Converging Energy Crises – And How our Current Situation Differs from the Past

At the Age of Limits Conference, I gave a talk called Converging Crises (PDF), talking about the crises facing us as we reach energy limits. In this post, I discuss some highlights from a fairly long talk.

A related topic is how our current situation is different from past collapses. John Michael Greer talked about prior collapses, but because both of our talks were late in the conference and because I was leaving to catch a plane, we never had a chance to discuss how “this time is different.” To fill this gap, I have included some comments on this subject at the end of this post.

The Nature of our Current Crisis

Figure 1

Figure 1

The first three crises are the basic ones: population growth, resource depletion, and environmental degradation. The other crises are not as basic, but still may act to bring the system down. Continue reading

Rising Energy Costs Lead to Recession; Eventually Collapse

How does the world reach limits? This is a question that few dare to examine. My analysis suggests that these limits will come in a very different way than most have expected–through financial stress that ultimately relates to rising unit energy costs, plus the need to use increasing amounts of energy for additional purposes:

  • To extract oil and other minerals from locations where extraction is very difficult, such as in shale formations, or very deep under the sea;
  • To mitigate water shortages and pollution issues, using processes such as desalination and long distance transport of food; and
  • To attempt to reduce future fossil fuel use, by building devices such as solar panels and electric cars that increase fossil fuel energy use now in the hope of reducing energy use later.

We have long known that the world is likely to eventually reach limits. In 1972, the book The Limits to Growth by Donella Meadows and others modeled the likely impact of growing population, limited resources, and rising pollution in a finite world. They considered a number of scenarios under a range of different assumptions. These models strongly suggested the world economy would begin to hit limits in the first half of the 21st century and would eventually collapse.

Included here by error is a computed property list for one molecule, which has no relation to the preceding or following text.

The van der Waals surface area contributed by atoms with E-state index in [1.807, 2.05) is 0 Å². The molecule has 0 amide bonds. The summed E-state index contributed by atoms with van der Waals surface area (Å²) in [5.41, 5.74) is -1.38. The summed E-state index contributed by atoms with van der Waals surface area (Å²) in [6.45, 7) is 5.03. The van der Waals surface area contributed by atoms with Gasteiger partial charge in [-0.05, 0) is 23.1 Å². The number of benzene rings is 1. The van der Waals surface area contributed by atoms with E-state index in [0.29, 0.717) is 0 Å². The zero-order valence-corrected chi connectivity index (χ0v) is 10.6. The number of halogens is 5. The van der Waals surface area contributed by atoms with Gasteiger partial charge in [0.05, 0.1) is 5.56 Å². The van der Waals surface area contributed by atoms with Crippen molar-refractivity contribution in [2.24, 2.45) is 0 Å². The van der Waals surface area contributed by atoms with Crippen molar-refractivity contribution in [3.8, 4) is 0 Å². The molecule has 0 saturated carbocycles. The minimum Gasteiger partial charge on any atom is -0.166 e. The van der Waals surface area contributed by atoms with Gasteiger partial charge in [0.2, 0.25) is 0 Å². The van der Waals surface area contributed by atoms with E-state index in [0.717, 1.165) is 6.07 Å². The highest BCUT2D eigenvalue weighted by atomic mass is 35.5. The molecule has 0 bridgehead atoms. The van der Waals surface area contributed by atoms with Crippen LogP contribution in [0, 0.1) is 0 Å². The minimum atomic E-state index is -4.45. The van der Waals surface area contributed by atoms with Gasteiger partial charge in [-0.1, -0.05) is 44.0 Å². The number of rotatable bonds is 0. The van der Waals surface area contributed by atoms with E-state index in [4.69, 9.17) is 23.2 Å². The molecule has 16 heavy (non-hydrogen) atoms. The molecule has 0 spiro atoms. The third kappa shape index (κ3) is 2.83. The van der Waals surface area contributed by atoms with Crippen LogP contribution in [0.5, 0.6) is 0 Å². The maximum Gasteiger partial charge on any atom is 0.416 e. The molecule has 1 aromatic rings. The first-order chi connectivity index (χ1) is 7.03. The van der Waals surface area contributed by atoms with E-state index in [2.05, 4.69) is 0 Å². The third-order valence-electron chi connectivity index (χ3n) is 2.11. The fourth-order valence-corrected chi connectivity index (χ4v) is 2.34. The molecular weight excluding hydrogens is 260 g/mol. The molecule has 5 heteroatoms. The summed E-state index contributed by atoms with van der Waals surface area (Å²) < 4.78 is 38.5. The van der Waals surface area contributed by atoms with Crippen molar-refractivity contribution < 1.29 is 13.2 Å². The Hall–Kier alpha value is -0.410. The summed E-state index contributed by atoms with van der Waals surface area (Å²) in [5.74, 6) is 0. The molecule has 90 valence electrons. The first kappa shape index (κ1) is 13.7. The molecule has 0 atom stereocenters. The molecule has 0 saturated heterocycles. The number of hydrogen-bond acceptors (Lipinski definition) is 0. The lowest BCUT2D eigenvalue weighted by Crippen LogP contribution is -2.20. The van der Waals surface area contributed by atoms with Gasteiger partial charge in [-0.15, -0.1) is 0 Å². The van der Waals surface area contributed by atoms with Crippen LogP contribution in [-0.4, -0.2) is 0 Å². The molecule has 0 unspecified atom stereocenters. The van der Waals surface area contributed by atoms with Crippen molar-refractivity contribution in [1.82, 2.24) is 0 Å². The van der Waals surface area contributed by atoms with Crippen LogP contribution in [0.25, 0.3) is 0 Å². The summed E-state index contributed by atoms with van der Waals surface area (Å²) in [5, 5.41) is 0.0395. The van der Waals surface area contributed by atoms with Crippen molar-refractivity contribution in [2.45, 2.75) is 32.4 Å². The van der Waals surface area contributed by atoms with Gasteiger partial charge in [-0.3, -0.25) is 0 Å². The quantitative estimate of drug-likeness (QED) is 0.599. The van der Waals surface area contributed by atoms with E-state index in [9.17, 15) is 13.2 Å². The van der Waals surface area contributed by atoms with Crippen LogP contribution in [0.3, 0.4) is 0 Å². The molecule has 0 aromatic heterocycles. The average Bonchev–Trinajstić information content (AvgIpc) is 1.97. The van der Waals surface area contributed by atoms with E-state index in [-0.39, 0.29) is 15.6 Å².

The indications of the 1972 analysis were considered nonsense by most. Clearly, the world would work its way around limits of the type suggested. The world would find additional resources in short supply. It would become more efficient at using resources and would tackle the problem of rising pollution. The free market would handle any problems that might arise.

The Limits to Growth analysis modeled the world economy in terms of flows; it did not try to model the financial system. In recent years, I have been looking at the situation and have discovered that as we hit limits in a finite world, the financial system is the most vulnerable part of the system because it ties everything else together. Debt in particular is vulnerable because the time-shifting aspect of debt “works” much better in a rapidly growing economy than in an economy that is barely growing or shrinking.

The problem that now looks like it has the potential to push the world into financial collapse is something no one would have thought of—high oil prices that take a slice out of the economy, without anything to show in return. Consumers find that their own salaries do not rise as oil prices rise. They find that they need to cut back on discretionary spending if they are to have adequate funds to pay for necessities produced using oil. Food is one such necessity; oil is used to run farm equipment, make herbicides and pesticides, and transport finished food products. The result of a cutback in discretionary spending is recession or near recession, and less job availability. Governments find themselves in  financial distress from trying to mitigate the recession-like impacts without adequate tax revenue.

One of our big problems now is a lack of cheap substitutes for oil. Highly touted renewable energy sources such as wind and solar PV are not cheap. They also do not substitute directly for oil, and they increase near-term fossil fuel consumption. Ethanol can act as an “oil extender,” but it is not cheap. Battery powered cars are also not cheap.

The issue of rising oil prices is really a two-sided issue. The least expensive sources of oil tend to be extracted first. Thus, the cost of producing oil tends to rise over time. As a result, oil producers tend to require ever-rising oil prices to cover their costs. It is the interaction of these two forces that leads to the likelihood of financial collapse in the near term:

  1. Need for ever-rising oil prices by oil producers.
  2. The adverse impact of high-energy prices on consumers.

If a cheap substitute for oil had already come along in adequate quantity, there would be no problem. The issue is that no suitable substitute has been found, and financial problems are here already. In fact, collapse may very well come from oil prices not rising high enough to satisfy the needs of those extracting the oil, because of worldwide recession. Continue reading